Coal plant plans false

By Samuel Charles

The Environmental Protection Agency’s lawsuit against Midwest Generation EME LLC, a local energy company, and its two coal plants in Pilsen and Little Village is ongoing. However, plans to build a third coal plant in downtown Chicago have proven to be an elaborate hoax.

The Yes Men, a political and social activist group, managed to trick many South Loop residents into believing another plant was to be built on an empty lot on the southwest corner of Harrison and Wells streets.

A website, phone number, Twitter account, letter from Chicago’s Department of Public Health and a fake protest on April 27 were created as ways to increase discussion about Chicago’s environmental laws. According to a statement released by The Yes Men, this was the ultimate goal.

Midwest Generation EME LLC was also quick to clarify that the plans were all false.

“There’s no plant being built, the website’s not us, the Twitter account’s not us. It’s all a hoax,” said Douglas McFarlan, senior vice president of Public Affairs and Communications at Edison International, Midwest Generation’s parent company.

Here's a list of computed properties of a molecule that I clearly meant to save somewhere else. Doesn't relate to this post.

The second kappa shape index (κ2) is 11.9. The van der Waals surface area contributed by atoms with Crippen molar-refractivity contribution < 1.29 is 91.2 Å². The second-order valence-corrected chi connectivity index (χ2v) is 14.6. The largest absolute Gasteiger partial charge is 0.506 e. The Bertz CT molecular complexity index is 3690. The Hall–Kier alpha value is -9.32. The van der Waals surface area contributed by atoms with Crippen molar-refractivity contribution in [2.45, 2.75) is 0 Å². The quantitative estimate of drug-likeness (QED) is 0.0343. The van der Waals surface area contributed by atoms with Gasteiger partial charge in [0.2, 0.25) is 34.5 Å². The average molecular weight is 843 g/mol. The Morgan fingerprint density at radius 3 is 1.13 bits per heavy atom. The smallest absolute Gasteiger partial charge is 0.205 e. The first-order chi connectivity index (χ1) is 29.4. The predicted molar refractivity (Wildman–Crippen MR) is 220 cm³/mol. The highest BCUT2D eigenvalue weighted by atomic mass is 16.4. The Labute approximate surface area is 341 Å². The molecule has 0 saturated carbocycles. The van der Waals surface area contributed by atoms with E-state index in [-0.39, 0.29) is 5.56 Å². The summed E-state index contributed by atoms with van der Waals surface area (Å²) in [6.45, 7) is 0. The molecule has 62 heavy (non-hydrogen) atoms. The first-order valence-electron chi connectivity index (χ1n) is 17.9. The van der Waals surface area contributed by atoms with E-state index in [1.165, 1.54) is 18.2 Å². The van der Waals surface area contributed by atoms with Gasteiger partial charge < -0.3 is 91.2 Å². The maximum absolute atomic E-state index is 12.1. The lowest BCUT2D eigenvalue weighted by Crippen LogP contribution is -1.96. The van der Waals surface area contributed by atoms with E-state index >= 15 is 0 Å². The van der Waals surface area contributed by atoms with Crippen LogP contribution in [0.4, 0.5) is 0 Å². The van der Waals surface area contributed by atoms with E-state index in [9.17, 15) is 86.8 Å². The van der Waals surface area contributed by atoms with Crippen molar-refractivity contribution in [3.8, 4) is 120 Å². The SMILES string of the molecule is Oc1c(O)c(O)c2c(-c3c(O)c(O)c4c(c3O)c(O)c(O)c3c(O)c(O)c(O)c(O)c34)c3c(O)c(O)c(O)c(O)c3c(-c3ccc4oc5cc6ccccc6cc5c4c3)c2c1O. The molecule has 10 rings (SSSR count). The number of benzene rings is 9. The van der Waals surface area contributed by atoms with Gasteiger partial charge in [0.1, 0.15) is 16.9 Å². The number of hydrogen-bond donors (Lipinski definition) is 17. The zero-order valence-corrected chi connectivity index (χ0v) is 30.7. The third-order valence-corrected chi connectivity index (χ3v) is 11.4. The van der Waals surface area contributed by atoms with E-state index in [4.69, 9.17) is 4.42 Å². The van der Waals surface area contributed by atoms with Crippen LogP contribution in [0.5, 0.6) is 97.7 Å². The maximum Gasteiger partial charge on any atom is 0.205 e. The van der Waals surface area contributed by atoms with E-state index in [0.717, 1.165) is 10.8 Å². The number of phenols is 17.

Citizens United Against Loop Coal worked with The Yes Men to organize the charade.

The organizers distributed information throughout the South Loop days before the protest to further convince people of the fake plans. The flier passed out to residents boasted the future plant would feature a green roof.

The sign posted on the vacant lot listed the contact information for ScottHankerson, the “new projects director” for Midwest Generation. However, the number led to a voicemail. McFarlan said the names, photos and employees on the fake website have no affiliation with

the company.

“We’re here to show Midwest Generation we don’t want them in our neighborhood,” said Sam Sommers, one of protest’s organizers. “They’re claiming it’s going to have an economic benefit on the community, but it’s actually going to make the community more depressed because people will have more health issues to take care of.”

Midwest Generation’s two Chicago plants were grandfathered in under the Clear Air Act, allowing them to follow less stringent pollution regulations. Also, the city’s Clean Power Ordinance has stalled in City Council. The ordinance would require new policies and procedures for energy plants like Midwest Generation’s to improve their environmental impact.

The mere idea of a plant in the area prompted residents to express their anger on various local websites, such as and

“Chicago definitely needs jobs,” said one anonymous user. “But not on the backs of the homeowners who are already reeling from falling home prices.”